November 5, 2021 - 1:30pm

On the face of it, the Republican victory in Virginia this week presents an attractive path to power for conservatives. Riding to victory on a platform of rolling back the Critical Race Theory or CRT ideology beloved of American HR administrators and schoolteachers (though strange and repellant to almost everybody else), the GOP strategy functioned like a form of martial arts that uses its opponents’ institutional strength against them. The enemy to be defeated was not simply the Democrat candidate but the entire superstructure of managerial liberalism: every officious administrator, smug journalist or unhinged social media liberal combined into one amorphous mass to help make the GOP candidate’s case for him. The enemy was not so much a politician, or even an ideology, as an entire social class.

No wonder British conservatives, as in Mary Harrington’s excellent UnHerd piece on the strategy’s architect Chris Rufo’s “right-wing Leninism,” see in the Virginia contest a workable lesson for their own campaign against Britain’s inept and unpopular managerial class, surely the central mission of any conservative counterrevolution. After all, what can be more satisfying than driving your enemies before you, metaphorically torching their institutional citadels and hearing the lamentation of their CommentIsFree columns? The idea is not dissimilar, at all, to our own Dominic Cummings’ alleged plan to make the culture wars central to Tory political strategy.

Yet there is a trap here Conservatives seem poised to fall into. The greatest danger is, that like abortion or gun control on opposite sides of the American political spectrum, the culture wars become viewed by political parties as a useful tool to harvest votes by riling up their base, tempting them to prolong them interminably. This would ultimately be disastrous. The aim of political conflict must not be to embroil yourself in an endless war but to win a swift and decisive victory— and a figure like Boris Johnson cannot set himself up as tribune of the plebs for long without delivering visible victories.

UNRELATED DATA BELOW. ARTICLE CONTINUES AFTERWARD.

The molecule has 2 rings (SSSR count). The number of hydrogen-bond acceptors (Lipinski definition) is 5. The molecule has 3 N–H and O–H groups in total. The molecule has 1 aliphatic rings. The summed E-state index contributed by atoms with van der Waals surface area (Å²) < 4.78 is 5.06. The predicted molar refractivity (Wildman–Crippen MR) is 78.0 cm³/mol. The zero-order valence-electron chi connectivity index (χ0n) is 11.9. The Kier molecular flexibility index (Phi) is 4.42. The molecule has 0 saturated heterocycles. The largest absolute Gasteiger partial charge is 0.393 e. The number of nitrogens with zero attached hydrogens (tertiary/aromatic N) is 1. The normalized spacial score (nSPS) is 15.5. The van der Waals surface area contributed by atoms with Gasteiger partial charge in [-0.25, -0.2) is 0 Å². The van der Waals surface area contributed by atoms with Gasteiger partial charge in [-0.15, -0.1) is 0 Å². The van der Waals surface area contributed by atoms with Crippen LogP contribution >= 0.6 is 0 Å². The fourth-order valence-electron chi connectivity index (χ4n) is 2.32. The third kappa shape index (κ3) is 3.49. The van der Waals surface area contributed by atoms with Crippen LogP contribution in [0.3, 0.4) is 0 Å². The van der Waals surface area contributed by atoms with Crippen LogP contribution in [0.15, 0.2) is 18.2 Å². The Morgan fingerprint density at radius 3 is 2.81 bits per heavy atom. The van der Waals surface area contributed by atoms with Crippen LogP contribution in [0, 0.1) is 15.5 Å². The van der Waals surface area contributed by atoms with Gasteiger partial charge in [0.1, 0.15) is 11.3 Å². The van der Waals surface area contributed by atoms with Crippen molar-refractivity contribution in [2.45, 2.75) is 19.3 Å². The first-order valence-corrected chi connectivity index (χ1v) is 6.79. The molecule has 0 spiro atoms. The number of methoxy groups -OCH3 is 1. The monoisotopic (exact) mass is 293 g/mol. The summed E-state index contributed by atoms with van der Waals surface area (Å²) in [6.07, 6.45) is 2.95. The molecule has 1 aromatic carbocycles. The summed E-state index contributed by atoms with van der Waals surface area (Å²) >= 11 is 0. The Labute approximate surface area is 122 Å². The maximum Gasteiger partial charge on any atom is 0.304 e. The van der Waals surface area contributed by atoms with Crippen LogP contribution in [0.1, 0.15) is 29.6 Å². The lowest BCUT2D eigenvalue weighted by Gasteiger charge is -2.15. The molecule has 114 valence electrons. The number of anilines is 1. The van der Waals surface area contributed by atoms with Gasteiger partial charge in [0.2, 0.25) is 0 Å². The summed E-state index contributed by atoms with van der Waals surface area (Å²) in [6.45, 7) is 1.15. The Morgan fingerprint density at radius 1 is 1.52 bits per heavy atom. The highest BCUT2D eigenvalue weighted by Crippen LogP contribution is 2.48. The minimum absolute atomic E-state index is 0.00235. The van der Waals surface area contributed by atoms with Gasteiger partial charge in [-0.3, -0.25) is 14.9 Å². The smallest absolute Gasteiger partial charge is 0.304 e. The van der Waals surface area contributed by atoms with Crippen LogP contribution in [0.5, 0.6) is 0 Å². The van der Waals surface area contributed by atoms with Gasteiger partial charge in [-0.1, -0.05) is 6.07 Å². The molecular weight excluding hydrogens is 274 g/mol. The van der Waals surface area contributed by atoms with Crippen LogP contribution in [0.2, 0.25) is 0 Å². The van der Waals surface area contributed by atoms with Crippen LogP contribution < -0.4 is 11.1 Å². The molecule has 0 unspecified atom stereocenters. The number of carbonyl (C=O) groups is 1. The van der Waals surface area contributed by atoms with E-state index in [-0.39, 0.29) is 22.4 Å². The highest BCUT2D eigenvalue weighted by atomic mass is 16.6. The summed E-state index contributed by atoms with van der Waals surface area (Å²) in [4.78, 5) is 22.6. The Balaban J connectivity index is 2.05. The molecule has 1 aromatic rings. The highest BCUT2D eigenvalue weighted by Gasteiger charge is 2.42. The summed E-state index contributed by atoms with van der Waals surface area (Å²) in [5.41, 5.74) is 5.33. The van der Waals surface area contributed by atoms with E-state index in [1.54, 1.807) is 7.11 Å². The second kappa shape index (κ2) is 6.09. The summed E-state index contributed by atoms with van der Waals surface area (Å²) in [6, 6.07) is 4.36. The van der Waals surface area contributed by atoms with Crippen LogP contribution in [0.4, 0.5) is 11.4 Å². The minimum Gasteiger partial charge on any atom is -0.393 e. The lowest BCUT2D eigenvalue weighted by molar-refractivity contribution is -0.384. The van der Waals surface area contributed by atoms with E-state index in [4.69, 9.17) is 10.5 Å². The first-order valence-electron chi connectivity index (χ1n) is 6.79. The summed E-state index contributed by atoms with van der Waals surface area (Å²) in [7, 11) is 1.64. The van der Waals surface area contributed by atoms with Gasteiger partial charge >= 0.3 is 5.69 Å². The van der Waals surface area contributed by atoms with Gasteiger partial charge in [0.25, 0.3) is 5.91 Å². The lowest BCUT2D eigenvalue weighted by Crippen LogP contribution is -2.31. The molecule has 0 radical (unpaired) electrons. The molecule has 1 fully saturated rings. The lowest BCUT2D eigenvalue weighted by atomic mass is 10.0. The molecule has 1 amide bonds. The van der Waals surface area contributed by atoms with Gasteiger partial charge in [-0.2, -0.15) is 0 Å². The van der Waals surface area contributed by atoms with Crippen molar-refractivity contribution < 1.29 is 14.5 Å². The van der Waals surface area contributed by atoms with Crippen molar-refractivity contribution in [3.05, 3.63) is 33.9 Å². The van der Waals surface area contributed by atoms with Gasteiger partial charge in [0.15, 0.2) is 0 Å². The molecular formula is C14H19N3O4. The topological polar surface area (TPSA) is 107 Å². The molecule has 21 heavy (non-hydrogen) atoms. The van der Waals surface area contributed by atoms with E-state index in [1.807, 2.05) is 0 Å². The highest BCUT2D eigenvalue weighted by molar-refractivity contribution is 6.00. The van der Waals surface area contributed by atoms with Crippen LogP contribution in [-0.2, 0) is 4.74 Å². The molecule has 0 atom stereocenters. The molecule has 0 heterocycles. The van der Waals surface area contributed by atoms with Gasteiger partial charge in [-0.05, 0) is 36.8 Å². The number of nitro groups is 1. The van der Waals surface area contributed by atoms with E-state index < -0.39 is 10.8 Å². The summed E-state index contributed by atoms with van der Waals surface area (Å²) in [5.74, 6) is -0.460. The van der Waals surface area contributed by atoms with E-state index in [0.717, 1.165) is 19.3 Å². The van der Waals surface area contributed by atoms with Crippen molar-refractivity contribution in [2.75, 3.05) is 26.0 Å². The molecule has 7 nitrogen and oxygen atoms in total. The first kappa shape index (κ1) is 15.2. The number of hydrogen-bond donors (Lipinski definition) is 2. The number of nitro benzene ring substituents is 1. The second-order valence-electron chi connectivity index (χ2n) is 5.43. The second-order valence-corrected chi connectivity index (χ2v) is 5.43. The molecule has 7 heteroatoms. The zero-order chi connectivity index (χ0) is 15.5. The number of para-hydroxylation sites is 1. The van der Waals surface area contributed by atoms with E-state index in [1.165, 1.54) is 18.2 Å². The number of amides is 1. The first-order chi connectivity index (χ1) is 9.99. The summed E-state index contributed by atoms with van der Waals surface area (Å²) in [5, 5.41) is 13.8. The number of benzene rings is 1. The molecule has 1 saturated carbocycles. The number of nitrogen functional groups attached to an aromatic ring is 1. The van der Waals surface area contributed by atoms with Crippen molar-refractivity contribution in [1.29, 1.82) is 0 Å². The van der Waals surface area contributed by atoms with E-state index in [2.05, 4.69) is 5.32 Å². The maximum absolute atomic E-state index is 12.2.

The Culture Wars must be a one-time only campaign: instead of an Afghanistan-like slog that grinds on interminably, with victory forever on the horizon, conservatives should aim for a culture Blitzkrieg, a bold fait accompli that reshapes the world in their image: a Great Reset, if you will. And here is the greatest structural weakness for any conservative counterrevolution: conservatives have settled into a lazy comfort zone of opposition to woke excess without a positive vision of what should replace it.

Take GB News as a proxy for the conservative mindset: we all know what it is against but what is it for? What is its vision of victory, of the good life and a correctly ordered society? By becoming purely reactive to the ideology of managerial liberalism, conservatives have neglected to build their own positive vision. Grumbling about woke students and deranged HR powerpoint presentations is not enough: they have failed to advance their own alternative case for what should replace the current system, or nurture the intellectual and institutional ecosystem to embed it within national life. 

The danger is that, like the feverish anti-Trumpism of America’s liberal commentariat or the Brexit denialism of our own, a poorly-strategised single-issue culture war leads conservatives into a cul-de-sac, birthing ephemeral victories but setting up future defeats. The point of wars is after all not to keep fighting them, but to win them for once and for all.

Aris Roussinos is an UnHerd columnist and a former war reporter.